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Pinot Noir's Promised Land

CONTINUING our interview with Joan and Walt Flowers of Flowers Vineyard & Winery

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     "Down there, strictly by hand," Joan says. "You could never get a tractor in there. Other parts of the vineyard are planted 5' x 8', which makes it easier."

     She added, "It's nice that you came on such a clear day. In the winter, it gets so foggy up here, you can't see anything beyond this porch. But in the summer, we're almost always above it..."

     "How far up does the fog come in summertime?"

     "Usually it comes up to about up to 900 to 100 feet -- but we're in the sun from sunrise to sunset."

Part 3. Who put the "Meeting" in Camp Meeting Ridge?

     "Tell me a little about this site. Why is it called Camp Meeting Ridge?"

     "The Pomo Indians used to camp here in the summer," says Walt. "Then settlers would camp here for religious retreats."

     But another kind of meeting figured larger in the vineyard's history.

     "When we announced our plans for a vineyard," Walt recalls, "some townspeople were afraid it would pollute the river and kill the coho salmon. They held a big meeting to hash it over and things got pretty heated.

     "Then George Charles stood up and asked to speak. He must be more than 90 now, God bless him, and his people were original settlers. No one dared say a word while he spoke his peace.

     "He said, 'My grandparents came here in a covered wagon, I've lived here more than 80 years, and I've never seen a coho salmon around here in my life.'

     "That pretty much ended the argument."

Part 4. Scaling Mt. Baldy

     We then clambered aboard the Flowers' 4x4 to visit their new vineyard, as yet unnamed.

     Camp Meeting Ridge rises 1350' above the sea, but the new vineyard is even higher up, by some 500 feet. As the crow flies, it's just four miles away, but the road winds crazily down and up, around rocks, trees and underbrush for quite a while.

     Then BANG, another glorious view. You can see a wild stretch of ocean coastline from here, and the beginnings of the canyons that funnel in the fog. Walt points north and says, "That's Odiyan over there. It's a community of Tibetan Buddhists. They chose this part of the coast because it's shaped like a dragon. They're at the head, and we're more in the center of the dragon."

      A big fence surrounds the planted areas to keep out boars, porcupines and other grape-eaters. Vineyard manager Greg Adams greets us near the gate, and we then drive up a VERY steep slope that the Flowers have affectionately dubbed "Mt. Baldy."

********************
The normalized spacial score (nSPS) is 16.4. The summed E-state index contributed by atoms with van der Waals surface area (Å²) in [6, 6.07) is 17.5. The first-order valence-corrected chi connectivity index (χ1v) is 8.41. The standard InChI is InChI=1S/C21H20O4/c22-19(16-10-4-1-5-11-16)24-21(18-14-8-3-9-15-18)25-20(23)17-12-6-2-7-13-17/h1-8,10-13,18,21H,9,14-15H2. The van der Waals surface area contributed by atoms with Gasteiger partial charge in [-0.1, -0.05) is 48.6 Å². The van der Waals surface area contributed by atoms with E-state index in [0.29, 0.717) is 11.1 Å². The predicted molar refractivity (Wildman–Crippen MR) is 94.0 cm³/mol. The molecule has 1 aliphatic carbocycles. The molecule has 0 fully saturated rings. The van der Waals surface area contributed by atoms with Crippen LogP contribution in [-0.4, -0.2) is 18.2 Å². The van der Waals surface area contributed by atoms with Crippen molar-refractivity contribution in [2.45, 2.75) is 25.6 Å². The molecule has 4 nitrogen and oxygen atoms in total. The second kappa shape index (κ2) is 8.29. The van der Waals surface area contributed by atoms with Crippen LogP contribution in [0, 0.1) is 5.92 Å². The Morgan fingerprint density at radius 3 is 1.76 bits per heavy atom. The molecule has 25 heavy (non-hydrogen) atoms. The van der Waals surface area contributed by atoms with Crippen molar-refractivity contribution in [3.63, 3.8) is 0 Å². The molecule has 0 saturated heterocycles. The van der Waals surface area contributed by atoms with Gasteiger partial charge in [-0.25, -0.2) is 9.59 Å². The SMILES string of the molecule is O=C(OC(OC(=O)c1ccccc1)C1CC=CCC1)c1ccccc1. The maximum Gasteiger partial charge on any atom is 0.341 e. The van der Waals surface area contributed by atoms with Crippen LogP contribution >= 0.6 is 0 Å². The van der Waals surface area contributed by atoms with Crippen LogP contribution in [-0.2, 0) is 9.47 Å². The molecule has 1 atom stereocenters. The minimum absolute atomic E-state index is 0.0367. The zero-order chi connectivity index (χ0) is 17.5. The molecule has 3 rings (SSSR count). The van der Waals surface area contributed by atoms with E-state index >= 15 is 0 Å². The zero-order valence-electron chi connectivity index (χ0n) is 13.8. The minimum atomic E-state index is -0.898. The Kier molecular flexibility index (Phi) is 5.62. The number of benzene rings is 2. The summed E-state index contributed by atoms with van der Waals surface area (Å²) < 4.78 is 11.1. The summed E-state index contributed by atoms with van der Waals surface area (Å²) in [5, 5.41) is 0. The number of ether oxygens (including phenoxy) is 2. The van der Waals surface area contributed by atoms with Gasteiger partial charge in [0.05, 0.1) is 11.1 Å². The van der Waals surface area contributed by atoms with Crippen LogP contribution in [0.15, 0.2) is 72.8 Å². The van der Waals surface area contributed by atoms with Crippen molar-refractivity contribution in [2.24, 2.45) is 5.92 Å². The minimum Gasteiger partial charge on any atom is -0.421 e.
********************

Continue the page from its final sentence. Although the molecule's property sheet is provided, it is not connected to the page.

Don't look down, folks. The grade here must be something like 40%, and there's nothing but one-foot high plantings between you and eternity.

     "Our winemaker at the time originally wanted vertical rows," laughs Joan. "Walt said 'Fine, but first take a day in the tractor. Ride up and down this grade, lay out a row yourself, then tell me how comfortable you feel.'"

     "And...?"

     "He took the tractor out for a day and came back with a very different opinion."

     "Did you have much clearing to do here?" I ask.

     "Yes," Walt says, "and the firefighters were enchanted that we did it. There had been a forest fire up here some time back, and the second growth was scrubby tan oak. That kind of cover is a major fire hazard and our vineyard is a valuable firebreak.

Part 5. "Steve Kistler saw this and said 'I'm in Burgundy.'"

     Beautiful and well-situated as Camp Meeting Ridge is, the newer vineyard appears even more promising. The soil in the sector we're looking at now hardly deserves the name. There's a little red dirt, but it's mostly crumbled rock the kind that makes a Burgundy-lovers' heart pound with passion.

     "Steve Kistler saw this and said 'I'm in Burgundy,' Walt recalls. "The rock goes very deep and it fractures very easily. So the vines will send their roots way down. And the land drains beautifully. You can be out here with equipment the day after a rainstorm."

    Elsewhere the soil is finer and the rock is more solid, but all in all, this looks to me like a great place to grow finicky grapes.

Part 6. WARNING: WINE-GEEK TALK BELOW
(Skip this section if words like "clone" and "rootstock" send you to sleep)